that's an interesting process. Do the newspaper pages get wrinkled when you do this? Will it work with any kind of paper?
  6. gregsglass

    gregsglass Well-Known Member

    Hi Pat,
    If it does it wrinkely you can flatten it out. I put them in Mylar sheets and they flatten out. I have "ironed" them also, no steam just warm. I have used it on newsprint, pulp paper like books. I do not know if it works on shiny magazine paper. Again be careful with letters since the ink might be water soluble. I have used in on older typewritten memos and stuff. The Met had great ideas. On the paintings and painted stautes fropm the church
    we cleaned them with saliva. It sounds gross but it removed years of smoke, incense grease and candle soot. There five out us that kept little capped jars of saliva in the refreg with are names. Some of us got brave and asked for "volenteers" to save saliva. We would take an one inch artist brush, dip it and wipe and area about 4" square let it sit for a while and using DAMP cotton balls wipe it off. After a while you can tell if it needs to sit longer or less. The important thing to remember is let the saliva work, do not rub or scrub. Too much abrasion might remove the varnish or paint.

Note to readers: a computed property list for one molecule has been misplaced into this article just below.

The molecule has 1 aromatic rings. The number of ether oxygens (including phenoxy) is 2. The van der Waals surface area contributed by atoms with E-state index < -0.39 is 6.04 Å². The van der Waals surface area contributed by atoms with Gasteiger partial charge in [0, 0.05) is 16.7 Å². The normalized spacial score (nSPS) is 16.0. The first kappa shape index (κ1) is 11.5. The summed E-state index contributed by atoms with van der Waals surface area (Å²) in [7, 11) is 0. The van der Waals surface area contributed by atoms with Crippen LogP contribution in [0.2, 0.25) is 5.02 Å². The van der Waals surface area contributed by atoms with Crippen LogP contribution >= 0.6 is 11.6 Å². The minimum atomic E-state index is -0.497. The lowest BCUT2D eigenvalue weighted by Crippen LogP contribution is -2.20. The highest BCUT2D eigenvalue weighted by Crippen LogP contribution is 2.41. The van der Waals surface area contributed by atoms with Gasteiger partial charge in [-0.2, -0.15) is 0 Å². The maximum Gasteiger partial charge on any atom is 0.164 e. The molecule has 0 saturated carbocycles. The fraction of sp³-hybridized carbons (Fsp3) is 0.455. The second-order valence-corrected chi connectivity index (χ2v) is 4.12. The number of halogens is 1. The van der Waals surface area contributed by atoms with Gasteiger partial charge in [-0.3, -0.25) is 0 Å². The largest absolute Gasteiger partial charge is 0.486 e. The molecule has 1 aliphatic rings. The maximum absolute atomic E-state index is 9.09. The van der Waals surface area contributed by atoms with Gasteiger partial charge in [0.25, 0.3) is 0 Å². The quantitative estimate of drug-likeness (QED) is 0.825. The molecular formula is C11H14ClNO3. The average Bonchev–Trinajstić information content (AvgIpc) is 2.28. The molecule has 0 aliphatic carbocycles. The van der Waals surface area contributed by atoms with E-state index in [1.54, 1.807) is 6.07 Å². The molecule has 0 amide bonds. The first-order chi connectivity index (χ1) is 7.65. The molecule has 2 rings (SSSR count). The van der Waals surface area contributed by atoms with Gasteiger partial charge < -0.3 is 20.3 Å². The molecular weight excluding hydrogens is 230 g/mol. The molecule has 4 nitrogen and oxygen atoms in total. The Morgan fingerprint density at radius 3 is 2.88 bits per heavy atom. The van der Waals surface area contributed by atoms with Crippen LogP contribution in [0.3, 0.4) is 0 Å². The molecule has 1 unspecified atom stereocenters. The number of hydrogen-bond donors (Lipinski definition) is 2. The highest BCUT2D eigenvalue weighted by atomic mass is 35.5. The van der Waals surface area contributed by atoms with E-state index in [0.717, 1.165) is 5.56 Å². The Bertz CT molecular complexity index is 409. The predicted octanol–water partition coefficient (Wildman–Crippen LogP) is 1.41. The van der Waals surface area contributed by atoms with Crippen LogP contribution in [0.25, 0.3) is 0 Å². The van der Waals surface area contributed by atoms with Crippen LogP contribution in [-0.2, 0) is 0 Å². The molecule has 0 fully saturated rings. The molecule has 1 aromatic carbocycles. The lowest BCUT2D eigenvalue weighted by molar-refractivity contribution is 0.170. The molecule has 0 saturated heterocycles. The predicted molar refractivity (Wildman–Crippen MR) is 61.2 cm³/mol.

Last edited: Jul 15, 2014
  7. Bakersgma

    Bakersgma Well-Known Member

    Greg - you mean "saliva?" :jawdrop:
    gregsglass likes this.
  8. gregsglass

    gregsglass Well-Known Member

    Hi Baker,
    Yeppers, good old spit. (God knows I need spellcheck).
  9. kentworld

    kentworld Well-Known Member

    That's what the problem was! I didn't leave my spit on long enough! True -- I learned that spit is a good cleaner for paintings. However, it does take a lot of spit.
  10. gregsglass

    gregsglass Well-Known Member

    Hi Wendy,
    I just thought of something I wonder if the artificial saliva would work.
    nah even if it did the cost would be horrendious. Besides it is a chemical I hate
    to use something new on old stuff, it has not been around long enough. At least spit will not hurt it. Someone left some on for the weekend, they forgot to rinse it off. I was very nervous about wiping it off thinking it might have eaten through the paint. No problem.
  11. gregsglass

    gregsglass Well-Known Member